Vikings quarterback Kirk Cousins contemplating his future: ‘It’s about what the dollars represent’

As star quarterback Kirk Cousins cleaned out his locker on Monday morning at the Vikings’ TCO Performance Center, he told a story that might glean some insight into how he’s going to approach the next couple of months. He recalled being a young player in the NFL and a coach offering him some advice regarding contract negotiations.

“It’s not about the dollars,” the coach told him nearly a decade ago. “It’s about what the dollars represent.”

That exchange has stuck with Cousins ever since, serving as a compass as he’s navigated playing on the franchise tag with the Washington Commanders, signing a fully guaranteed 3-year, $84 million deal with the Vikings, and agreeing to a pair of lucrative contract extensions.

Though he’s made a ton of money along the way, Cousins has always seemed most concerned with whether an organization truly values him. He wants to feel like he’s an important piece of the puzzle. Maybe because he felt that wasn’t the case in the early stages of his career.

That’s something the Vikings are going to have to make clear to Cousins as he contemplates his future. Asked if he plans to involve himself in the nitty gritty of the contract negotiations, Cousins deferred to his agent Mike McCartney while putting the onus on the Vikings to come to the table.

“I’m not going to force anything,” Cousins said. “We will let the team do what they want to do.”

That’s the big question for the Vikings: What do they want to do? There’s no easy answer.

As much as reinvesting in Cousins would theoretically offer stability at the most important position on the field, he currently is recovering from a torn Achilles tendon, and will be 36 years old before the start of next season.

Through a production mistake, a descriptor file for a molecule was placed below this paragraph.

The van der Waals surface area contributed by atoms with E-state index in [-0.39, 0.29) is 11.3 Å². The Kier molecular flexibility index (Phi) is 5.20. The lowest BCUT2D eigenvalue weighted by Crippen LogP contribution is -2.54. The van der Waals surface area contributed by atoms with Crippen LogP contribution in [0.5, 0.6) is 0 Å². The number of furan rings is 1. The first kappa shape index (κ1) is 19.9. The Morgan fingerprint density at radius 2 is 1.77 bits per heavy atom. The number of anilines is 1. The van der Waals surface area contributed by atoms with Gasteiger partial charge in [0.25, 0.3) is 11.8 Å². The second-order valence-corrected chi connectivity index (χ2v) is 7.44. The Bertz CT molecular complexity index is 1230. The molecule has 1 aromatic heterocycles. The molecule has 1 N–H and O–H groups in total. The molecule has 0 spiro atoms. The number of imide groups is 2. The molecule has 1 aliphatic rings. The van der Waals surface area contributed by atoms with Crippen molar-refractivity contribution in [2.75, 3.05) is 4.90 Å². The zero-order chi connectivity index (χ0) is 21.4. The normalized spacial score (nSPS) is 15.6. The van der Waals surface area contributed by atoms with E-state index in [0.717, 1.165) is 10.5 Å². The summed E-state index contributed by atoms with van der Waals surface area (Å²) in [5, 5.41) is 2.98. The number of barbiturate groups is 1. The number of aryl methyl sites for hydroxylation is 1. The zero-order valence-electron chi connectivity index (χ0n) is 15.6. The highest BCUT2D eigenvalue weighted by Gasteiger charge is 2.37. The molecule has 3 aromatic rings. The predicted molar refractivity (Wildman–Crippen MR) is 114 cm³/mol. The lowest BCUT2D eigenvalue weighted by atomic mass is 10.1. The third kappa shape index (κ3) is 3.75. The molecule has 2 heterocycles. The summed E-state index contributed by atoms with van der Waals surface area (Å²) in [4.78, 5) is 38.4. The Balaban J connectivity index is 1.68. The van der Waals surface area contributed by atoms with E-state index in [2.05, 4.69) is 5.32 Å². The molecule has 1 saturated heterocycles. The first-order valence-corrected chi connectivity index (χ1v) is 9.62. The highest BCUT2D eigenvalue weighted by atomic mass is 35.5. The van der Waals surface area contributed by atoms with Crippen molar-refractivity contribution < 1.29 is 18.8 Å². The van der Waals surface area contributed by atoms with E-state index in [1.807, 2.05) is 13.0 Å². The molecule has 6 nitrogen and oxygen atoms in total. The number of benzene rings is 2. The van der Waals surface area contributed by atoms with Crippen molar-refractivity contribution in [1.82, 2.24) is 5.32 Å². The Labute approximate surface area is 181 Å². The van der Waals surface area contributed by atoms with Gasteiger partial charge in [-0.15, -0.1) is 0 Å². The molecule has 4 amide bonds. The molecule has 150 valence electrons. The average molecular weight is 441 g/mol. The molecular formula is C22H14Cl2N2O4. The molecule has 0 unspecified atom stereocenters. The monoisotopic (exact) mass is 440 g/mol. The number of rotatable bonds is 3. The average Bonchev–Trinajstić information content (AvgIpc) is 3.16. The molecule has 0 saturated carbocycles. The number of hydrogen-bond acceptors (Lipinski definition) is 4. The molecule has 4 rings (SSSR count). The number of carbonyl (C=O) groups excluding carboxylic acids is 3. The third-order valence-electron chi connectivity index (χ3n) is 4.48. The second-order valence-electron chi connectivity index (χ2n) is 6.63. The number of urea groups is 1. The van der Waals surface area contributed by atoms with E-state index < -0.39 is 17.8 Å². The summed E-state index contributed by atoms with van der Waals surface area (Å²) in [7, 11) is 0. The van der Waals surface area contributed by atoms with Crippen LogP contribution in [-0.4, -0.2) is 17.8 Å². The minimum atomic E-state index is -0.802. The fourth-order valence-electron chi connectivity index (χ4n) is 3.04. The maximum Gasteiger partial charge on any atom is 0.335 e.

It might be hard for general manager Kwesi Adofo-Mensah to justify breaking the bank given those parameters.

It’s also worth noting that the Vikings have the No. 11 pick in the 2024 NFL Draft and could decide to select a quarterback of the future.

Not that Cousins has any interest in convincing the Vikings to sign him. It goes back to feeling valued. He wants to be wanted.

“I’m not going to try to sell myself,” Cousins said. “I kind of like to let people make their own decisions.”

After restructuring his contract last spring to help the Vikings create some salary cap space, Cousins is likely going to be looking for a pay raise. It wouldn’t be unreasonable for Cousins to seek an average annual value upwards of $40 million considering that’s how much New York Giants quarterback Daniel Jones is taking home.

If the Vikings aren’t willing to go that high, Cousins almost certainly will have some suitors in free agency if it gets to that point. Would he ever consider taking a hometown discount to stay in Minnesota?

“That’s a really good question,” Cousins said. “I do think it’s important to be aware of. I think that God has blessed me financially beyond my wildest dreams. So, at this stage in my career, the dollars are really not what it’s about.”

It’s about what the dollars represent.

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